When the wind moans across the moor or yells on the cliffs, the old people used to say, ‘Tis the crying of Tregeagle.”

Jan Tregeagle is the great giant ghost of Cornwall; it is said he was a steward to a lord, Baron Robartes, and that left in charge of his master’s lands for too long, he lined his own pockets and robbed the poor tenants of his master’s farms.

Very rich he became; but so bad was his reputation that people said he had sold his soul to he Devil in return for more than his fair share of the world’s goods.

At last he died and was buried in St. Breoke church, but his soul was not to rest. Lord Robartes returned to his estate to make a reckoning. In the rent book he found that Tregeagle had not marked a cross against a certain farm, to show that the rent had been paid; though the poor farmer insisted that he had duly paid it to the steward. “I swear I paid it to Tregeagle,” he said to the lord. “May Tregeagle himself come before us to tell you so!”

There was a thunderclap overhead and the room grew midnight black. Slowly it grew lighter again, and there stood Tregeagle himself; and he bore witness, bound by an oath on the holy bible, that the farmer had actually paid his rent, though he had failed to mark the book. So the man was allowed to go home.

But once brought back from the dead Tregeagle could not be banished. He refused to go down to Hell, where Satan was waiting to torment him; and he could not go to Heaven because of all his past sins. Each night the Devil and his hounds hunted him around the parish. He troubled the lord and the people so much with his cries of woe and pleas for mercy, that the parson decided he must help both Tregeagle and the villagers. He and his brother churchmen ordered that the ghost of the steward should be bound to bottomless Dozmary Pool, away up on the high moors, where he must work ceaselessly every night to bale out the water with a limpet shell which had a hole in it. As long as he worked thus he would be safe from the Devil and the hell-hounds. But if during the night he once stopped, they would be able to seize him.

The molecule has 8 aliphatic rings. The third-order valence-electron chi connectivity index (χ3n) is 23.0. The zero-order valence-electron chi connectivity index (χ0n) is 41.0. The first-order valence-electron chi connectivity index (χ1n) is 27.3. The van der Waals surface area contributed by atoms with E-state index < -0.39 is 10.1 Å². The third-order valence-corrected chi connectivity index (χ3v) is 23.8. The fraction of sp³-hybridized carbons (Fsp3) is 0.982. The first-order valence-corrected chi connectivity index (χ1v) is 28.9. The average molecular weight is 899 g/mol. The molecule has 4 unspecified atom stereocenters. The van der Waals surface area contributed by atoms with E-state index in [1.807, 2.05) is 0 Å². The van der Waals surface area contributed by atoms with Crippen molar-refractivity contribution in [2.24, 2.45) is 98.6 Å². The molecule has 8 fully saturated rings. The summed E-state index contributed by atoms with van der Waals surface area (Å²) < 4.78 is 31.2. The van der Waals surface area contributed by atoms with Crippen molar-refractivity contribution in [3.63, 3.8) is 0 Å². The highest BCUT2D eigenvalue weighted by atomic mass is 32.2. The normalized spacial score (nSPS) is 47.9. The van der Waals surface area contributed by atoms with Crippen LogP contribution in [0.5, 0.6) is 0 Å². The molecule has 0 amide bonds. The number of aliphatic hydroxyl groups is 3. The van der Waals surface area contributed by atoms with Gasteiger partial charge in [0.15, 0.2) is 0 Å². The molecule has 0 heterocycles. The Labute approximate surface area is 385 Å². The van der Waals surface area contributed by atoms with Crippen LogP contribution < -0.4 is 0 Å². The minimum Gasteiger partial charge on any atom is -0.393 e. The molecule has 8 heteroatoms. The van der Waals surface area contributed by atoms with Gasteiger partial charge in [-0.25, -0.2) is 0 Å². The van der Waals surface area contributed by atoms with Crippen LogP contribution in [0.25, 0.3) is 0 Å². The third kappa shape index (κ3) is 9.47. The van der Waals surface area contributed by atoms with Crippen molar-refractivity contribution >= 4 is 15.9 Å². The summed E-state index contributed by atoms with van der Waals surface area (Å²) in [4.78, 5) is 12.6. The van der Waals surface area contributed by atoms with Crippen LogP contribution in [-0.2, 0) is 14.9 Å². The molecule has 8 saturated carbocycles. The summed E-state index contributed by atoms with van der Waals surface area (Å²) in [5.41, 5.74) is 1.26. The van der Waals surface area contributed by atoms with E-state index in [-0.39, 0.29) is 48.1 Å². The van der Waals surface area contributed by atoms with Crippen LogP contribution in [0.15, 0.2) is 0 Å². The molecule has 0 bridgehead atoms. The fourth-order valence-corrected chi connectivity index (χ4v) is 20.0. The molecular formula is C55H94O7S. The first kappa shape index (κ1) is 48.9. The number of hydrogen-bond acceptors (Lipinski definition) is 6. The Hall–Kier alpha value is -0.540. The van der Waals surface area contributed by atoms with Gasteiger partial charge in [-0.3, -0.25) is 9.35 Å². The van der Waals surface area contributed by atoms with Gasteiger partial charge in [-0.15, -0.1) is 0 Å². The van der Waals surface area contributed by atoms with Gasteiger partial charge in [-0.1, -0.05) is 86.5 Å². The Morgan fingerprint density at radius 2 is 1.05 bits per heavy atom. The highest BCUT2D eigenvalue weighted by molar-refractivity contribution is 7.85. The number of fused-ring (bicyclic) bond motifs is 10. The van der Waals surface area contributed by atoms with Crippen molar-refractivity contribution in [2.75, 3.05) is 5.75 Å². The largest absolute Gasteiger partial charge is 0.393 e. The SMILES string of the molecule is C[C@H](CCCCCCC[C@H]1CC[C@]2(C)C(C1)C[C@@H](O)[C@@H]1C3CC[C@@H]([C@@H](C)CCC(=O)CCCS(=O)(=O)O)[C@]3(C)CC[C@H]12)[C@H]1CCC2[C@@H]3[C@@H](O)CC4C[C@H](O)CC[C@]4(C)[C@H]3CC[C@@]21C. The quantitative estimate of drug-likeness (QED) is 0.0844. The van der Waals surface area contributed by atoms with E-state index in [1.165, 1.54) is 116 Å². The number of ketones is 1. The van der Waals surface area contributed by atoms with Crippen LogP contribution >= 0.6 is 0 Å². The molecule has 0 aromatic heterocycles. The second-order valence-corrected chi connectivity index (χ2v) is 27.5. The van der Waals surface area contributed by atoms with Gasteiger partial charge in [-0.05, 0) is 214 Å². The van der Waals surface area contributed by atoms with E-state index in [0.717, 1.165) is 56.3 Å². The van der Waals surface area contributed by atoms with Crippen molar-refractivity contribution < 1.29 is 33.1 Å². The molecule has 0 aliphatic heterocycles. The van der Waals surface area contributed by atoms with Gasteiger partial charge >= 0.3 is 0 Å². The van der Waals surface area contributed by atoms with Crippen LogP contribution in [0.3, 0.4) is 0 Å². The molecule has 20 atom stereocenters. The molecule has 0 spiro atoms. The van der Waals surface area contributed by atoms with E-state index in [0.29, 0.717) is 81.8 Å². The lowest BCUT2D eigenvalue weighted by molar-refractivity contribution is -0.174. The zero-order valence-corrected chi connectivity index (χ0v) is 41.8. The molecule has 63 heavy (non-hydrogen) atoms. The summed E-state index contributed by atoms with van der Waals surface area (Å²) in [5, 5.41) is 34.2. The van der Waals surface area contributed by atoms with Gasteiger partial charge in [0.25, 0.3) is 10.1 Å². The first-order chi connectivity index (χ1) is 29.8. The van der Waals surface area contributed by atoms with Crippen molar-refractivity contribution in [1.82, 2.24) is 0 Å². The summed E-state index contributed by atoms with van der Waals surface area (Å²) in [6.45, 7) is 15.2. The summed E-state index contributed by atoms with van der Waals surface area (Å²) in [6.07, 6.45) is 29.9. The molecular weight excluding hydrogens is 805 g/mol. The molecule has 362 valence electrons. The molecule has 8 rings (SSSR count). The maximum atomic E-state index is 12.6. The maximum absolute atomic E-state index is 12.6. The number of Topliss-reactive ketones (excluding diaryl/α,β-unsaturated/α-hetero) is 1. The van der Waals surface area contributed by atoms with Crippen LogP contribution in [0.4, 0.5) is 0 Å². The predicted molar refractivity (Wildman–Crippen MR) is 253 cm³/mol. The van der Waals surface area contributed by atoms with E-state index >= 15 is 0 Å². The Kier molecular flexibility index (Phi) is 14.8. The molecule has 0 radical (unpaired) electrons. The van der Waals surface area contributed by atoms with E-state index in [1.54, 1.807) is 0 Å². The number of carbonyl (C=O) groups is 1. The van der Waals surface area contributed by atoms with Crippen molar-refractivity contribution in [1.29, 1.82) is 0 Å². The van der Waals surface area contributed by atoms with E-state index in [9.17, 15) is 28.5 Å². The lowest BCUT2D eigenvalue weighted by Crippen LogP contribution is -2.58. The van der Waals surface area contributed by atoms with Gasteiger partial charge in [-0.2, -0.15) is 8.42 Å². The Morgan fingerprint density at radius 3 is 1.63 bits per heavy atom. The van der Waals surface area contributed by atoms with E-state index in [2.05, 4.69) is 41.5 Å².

For months, for year Tregeagle laboured there, his giant form bestraddling the pool; and Satan tried in every possible way to stop him from working so that he could enslave his soul. Thunderstorms, fireballs, an earthquake, hurricanes and hailstorms: none of them it seemed could distract him or stop his baling, which made no impression on the water of the lake. Eventually, however, on a very dark night one of the hell-hounds leaped high enough to knock the limpet shell out of Tregeagle’s hand; and get away across the moors, shrieking and bellowing, fled the tortured giant with the devil pack at his heels.

To Roche Rock on Goss Moor he came, and sought sanctuary there by thrusting his head in through the window of the chapel which the holy St. Gonand had built high up on the rock. The evil spirits had to draw back whilst he was on sanctified ground, but they set up such a wailing and snarling that the people of Roche could not sleep. The hermit in his chapel prayed that Tregeagle should be moved elsewhere; his prayer was answered, and the Abbot of Bodmin came to banish him to the sandy beaches along the River Camel opposite Padstow.

There he was given the task of spinning ropes out of the sand; another interminable task, for each time he had spun a good length the tide rose and washed it away. Tregeagle’s miseries were as bad as ever; his cries and groans destroyed all peace in Padstow town. So once more he was removed, by St. Petroc himself this time, who with powerful incantation bound him to the estuary of the River Cober below Helston. There he had to carry sacks of sand from Bareppa across the river to Porthleven, until the beach had all been cleared. But the currents only swept the sand back again each day; and so another town was disturbed by Tregeagle’s unending howlings.

One night as he took an extra-heavy sack of sand across, a sudden storm blew up; caught off his balance, the giant stumbled and fell; down he went with the sack, and the sand spilled across the mouth of the river, forming the Loe Bar and Loe Pool. They remain there to this day, preventing ships from sailing up to Helston as they did in previous times.

Tregeagle’s cries were bad enough, but this misfortune was too much for the people of Helston; they clamoured and protested so much about the giant’s activities that the priests had to listen. Finally they sent him to the very tip of Land’s Ennd, to sweep the sand from Porthcurno beach round Tol-Pedn-Penwith into Nanjizal Cove. Few people are disturbed by him there. As fast as he labours the sea and tide bring the sand back again; this until Judgement Day he must continue, unless he fails or falls asleep, so that Satan and his Hell-hounds can take him below at last.